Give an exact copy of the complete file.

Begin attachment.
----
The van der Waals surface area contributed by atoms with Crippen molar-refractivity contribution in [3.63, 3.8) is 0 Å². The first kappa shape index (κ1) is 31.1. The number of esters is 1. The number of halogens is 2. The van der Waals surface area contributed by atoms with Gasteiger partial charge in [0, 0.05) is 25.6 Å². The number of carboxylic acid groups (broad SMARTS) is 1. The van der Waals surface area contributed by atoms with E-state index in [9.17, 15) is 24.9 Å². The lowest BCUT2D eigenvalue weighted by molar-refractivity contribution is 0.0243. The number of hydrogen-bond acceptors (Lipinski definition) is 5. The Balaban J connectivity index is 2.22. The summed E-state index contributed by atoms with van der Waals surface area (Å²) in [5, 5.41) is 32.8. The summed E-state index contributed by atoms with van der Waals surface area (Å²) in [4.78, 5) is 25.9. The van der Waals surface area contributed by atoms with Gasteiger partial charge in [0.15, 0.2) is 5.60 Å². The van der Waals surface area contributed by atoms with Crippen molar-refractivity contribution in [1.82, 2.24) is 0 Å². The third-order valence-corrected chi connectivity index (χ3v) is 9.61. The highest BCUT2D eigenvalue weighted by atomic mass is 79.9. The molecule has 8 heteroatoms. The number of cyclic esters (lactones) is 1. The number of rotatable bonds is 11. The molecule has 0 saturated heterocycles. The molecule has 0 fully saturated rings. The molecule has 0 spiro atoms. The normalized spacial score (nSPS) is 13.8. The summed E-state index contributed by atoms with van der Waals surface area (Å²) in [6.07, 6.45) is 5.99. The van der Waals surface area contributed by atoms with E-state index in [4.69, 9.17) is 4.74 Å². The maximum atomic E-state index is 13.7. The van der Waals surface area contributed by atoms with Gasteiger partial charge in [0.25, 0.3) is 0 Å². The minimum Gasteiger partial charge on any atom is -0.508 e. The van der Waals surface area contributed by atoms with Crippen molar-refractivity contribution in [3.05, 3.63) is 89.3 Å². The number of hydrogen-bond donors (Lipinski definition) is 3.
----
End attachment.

The van der Waals surface area contributed by atoms with Crippen molar-refractivity contribution in [3.63, 3.8) is 0 Å². The first kappa shape index (κ1) is 31.1. The number of esters is 1. The number of halogens is 2. The van der Waals surface area contributed by atoms with Gasteiger partial charge in [0, 0.05) is 25.6 Å². The number of carboxylic acid groups (broad SMARTS) is 1. The van der Waals surface area contributed by atoms with E-state index in [9.17, 15) is 24.9 Å². The lowest BCUT2D eigenvalue weighted by molar-refractivity contribution is 0.0243. The number of hydrogen-bond acceptors (Lipinski definition) is 5. The Balaban J connectivity index is 2.22. The summed E-state index contributed by atoms with van der Waals surface area (Å²) in [5, 5.41) is 32.8. The summed E-state index contributed by atoms with van der Waals surface area (Å²) in [4.78, 5) is 25.9. The van der Waals surface area contributed by atoms with Gasteiger partial charge in [0.15, 0.2) is 5.60 Å². The van der Waals surface area contributed by atoms with Crippen molar-refractivity contribution in [1.82, 2.24) is 0 Å². The third-order valence-corrected chi connectivity index (χ3v) is 9.61. The highest BCUT2D eigenvalue weighted by atomic mass is 79.9. The molecule has 8 heteroatoms. The number of cyclic esters (lactones) is 1. The number of rotatable bonds is 11. The molecule has 0 saturated heterocycles. The molecule has 0 fully saturated rings. The molecule has 0 spiro atoms. The normalized spacial score (nSPS) is 13.8. The summed E-state index contributed by atoms with van der Waals surface area (Å²) in [6.07, 6.45) is 5.99. The van der Waals surface area contributed by atoms with E-state index in [4.69, 9.17) is 4.74 Å². The maximum atomic E-state index is 13.7. The van der Waals surface area contributed by atoms with Gasteiger partial charge in [0.25, 0.3) is 0 Å². The minimum Gasteiger partial charge on any atom is -0.508 e. The van der Waals surface area contributed by atoms with Crippen molar-refractivity contribution in [3.05, 3.63) is 89.3 Å². The number of hydrogen-bond donors (Lipinski definition) is 3.